FEATURE ARTICLE
Twisted Math and Beautiful Geometry
Four families of equations expose the hidden aesthetic of bicycle wheels, falling bodies, rhythmic planets, and mathematics itself.
Eli Maor, Eugen Jost
Spira Mirabilis
Of the numerous mathematical curves we encounter in art, geometry, and nature, perhaps none can match the exquisite elegance of the logarithmic spiral. This famous curve appears, with remarkable precision, in the shape of a nautilus shell, in the horns of an antelope, and in the seed arrangements of a sunflower. It is also the ornamental motif of countless artistic designs, from antiquity to modern times. It was a favorite curve of the Dutch artist M. C. Escher (1898–1972), who used it in some of his most beautiful works, such as
Path of Life II
.
The logarithmic spiral is best described by its polar equation, written in the form
r = e
^{
a
θ
}
, where
r
is the distance from the spiral’s center
O
(the “pole”) to any point
P
on the curve, θ is the angle between line
OP
and the
x
axis,
a
is a constant that determines the spiral’s rate of growth, and
e
is the base of natural logarithms. Put differently, if we increase θ arithmetically (that is, in equal amounts),
r
will increase geometrically (in a constant ratio).
The many intriguing aspects of the logarithmic spiral all derive from this single feature. For example, a straight line from the pole
O
to any point on the spiral intercepts it at a constant angle α. For this reason, the curve is also known as an equiangular spiral. As a consequence, any sector with given angular width Δθ is similar to any other sector with the same angular width, regardless of how large or small it is. This property is manifested beautifully in the nautilus shell (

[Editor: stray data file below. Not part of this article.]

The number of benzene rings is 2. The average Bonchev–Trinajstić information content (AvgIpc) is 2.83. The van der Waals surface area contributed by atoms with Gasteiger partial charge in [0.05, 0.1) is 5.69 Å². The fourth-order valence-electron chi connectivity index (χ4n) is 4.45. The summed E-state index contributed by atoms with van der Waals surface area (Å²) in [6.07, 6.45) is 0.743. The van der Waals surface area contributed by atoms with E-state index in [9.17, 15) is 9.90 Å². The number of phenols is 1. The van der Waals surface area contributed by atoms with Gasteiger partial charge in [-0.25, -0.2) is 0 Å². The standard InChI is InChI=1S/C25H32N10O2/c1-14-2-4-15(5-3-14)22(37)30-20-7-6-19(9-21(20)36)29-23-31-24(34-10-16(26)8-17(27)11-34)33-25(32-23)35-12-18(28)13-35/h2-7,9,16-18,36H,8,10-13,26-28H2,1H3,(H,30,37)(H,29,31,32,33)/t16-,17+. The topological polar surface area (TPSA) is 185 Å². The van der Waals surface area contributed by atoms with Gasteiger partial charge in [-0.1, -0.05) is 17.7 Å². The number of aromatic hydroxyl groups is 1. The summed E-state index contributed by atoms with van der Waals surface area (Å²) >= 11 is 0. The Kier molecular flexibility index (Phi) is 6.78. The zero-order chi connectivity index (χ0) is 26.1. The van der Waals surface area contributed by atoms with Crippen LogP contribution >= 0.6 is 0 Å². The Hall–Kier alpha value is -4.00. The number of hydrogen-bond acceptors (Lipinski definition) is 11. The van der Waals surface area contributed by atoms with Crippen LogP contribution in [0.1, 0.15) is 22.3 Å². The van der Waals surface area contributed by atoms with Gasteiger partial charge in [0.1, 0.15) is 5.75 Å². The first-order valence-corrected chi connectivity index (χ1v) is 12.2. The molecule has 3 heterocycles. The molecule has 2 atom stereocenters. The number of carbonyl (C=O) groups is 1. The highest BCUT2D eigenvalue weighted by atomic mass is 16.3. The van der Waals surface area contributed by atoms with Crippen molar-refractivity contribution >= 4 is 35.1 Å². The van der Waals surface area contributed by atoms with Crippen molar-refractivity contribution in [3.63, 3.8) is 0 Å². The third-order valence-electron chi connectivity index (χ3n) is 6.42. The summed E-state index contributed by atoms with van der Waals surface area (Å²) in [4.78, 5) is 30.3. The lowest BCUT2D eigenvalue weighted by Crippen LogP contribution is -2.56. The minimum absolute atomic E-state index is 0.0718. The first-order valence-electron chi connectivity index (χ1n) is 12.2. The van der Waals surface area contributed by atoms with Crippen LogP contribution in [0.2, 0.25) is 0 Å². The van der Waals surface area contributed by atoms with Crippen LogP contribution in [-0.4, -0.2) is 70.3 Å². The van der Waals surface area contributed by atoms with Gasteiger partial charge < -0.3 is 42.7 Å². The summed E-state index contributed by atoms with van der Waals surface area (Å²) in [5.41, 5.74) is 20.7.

left
). The snail residing inside the shell gradually relocates from one chamber to the next, slightly larger chamber, yet all chambers are exactly similar to one another: A single blueprint serves them all.
The logarithmic spiral has been known since ancient times, but it was the Swiss mathematician Jakob Bernoulli (1654–1705) who discovered most of its properties. Bernoulli was the senior member of an eminent dynasty of mathematicians hailing from the town of Basel. He was so enamored with the logarithmic spiral that he dubbed it “spira mirabilis” and ordered it to be engraved on his tombstone after his death. His wish was fulfilled, though not quite as he had intended: For some reason, the mason engraved a linear spiral instead of a logarithmic one. (In a linear spiral the distance from the center increases arithmetically—that is, in equal amounts—as in the grooves of a vinyl record.) The linear spiral on Bernoulli’s headstone can still be seen at the cloisters of the Basel Münster, perched high on a steep hill overlooking the Rhine River.
But if a wrong spiral was engraved on Bernoulli’s tombstone, at least the inscription around it holds true:
Eadem mutata resurgo—
“Though changed, I shall arise the same.” The verse summarizes the many features of this unique curve. Stretch it, rotate it, or invert it, it always stays the same.
Notes

This angle is determined by the constant
a
; in fact, α = cot
^{
1
}
a
. In the special case when
a
= 0, we have α = 90° and the spiral becomes the unit circle
r
=
e
^{
0
}
= 1. For negative values of
a
, the spiral changes its orientation from counterclockwise to clockwise as θ increases.

For more on the logarithmic spiral, see Maor,
e: The Story of a Number,
chapter 11.